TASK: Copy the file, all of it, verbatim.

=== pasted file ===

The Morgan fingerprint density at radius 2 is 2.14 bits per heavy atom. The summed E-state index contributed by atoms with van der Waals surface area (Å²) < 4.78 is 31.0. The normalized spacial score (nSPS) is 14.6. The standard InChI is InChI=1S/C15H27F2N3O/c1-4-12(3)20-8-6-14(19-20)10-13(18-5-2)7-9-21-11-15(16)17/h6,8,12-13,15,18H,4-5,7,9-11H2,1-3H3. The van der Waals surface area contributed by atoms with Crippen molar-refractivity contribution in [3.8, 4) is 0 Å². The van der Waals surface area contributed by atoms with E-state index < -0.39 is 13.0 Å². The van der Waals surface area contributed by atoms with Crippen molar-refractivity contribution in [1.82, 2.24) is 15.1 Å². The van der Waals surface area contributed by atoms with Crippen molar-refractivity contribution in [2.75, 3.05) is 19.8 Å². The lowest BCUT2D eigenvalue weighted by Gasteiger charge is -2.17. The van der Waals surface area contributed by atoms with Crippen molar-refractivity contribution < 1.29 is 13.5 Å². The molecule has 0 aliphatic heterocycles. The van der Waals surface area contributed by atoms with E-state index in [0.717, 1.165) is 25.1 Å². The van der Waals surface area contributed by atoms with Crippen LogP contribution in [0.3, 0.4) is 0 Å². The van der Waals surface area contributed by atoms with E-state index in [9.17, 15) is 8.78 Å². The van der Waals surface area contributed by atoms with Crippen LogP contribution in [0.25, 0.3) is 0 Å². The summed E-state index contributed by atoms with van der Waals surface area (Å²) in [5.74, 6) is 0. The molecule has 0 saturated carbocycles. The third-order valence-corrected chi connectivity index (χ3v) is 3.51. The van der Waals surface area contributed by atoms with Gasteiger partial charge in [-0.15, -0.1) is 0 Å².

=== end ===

The Morgan fingerprint density at radius 2 is 2.14 bits per heavy atom. The summed E-state index contributed by atoms with van der Waals surface area (Å²) < 4.78 is 31.0. The normalized spacial score (nSPS) is 14.6. The standard InChI is InChI=1S/C15H27F2N3O/c1-4-12(3)20-8-6-14(19-20)10-13(18-5-2)7-9-21-11-15(16)17/h6,8,12-13,15,18H,4-5,7,9-11H2,1-3H3. The van der Waals surface area contributed by atoms with Crippen molar-refractivity contribution in [3.8, 4) is 0 Å². The van der Waals surface area contributed by atoms with E-state index < -0.39 is 13.0 Å². The van der Waals surface area contributed by atoms with Crippen molar-refractivity contribution in [1.82, 2.24) is 15.1 Å². The van der Waals surface area contributed by atoms with Crippen molar-refractivity contribution in [2.75, 3.05) is 19.8 Å². The lowest BCUT2D eigenvalue weighted by Gasteiger charge is -2.17. The van der Waals surface area contributed by atoms with Crippen molar-refractivity contribution < 1.29 is 13.5 Å². The molecule has 0 aliphatic heterocycles. The van der Waals surface area contributed by atoms with E-state index in [0.717, 1.165) is 25.1 Å². The van der Waals surface area contributed by atoms with Crippen LogP contribution in [0.3, 0.4) is 0 Å². The van der Waals surface area contributed by atoms with E-state index in [9.17, 15) is 8.78 Å². The van der Waals surface area contributed by atoms with Crippen LogP contribution in [0.25, 0.3) is 0 Å². The summed E-state index contributed by atoms with van der Waals surface area (Å²) in [5.74, 6) is 0. The molecule has 0 saturated carbocycles. The third-order valence-corrected chi connectivity index (χ3v) is 3.51. The van der Waals surface area contributed by atoms with Gasteiger partial charge in [-0.15, -0.1) is 0 Å².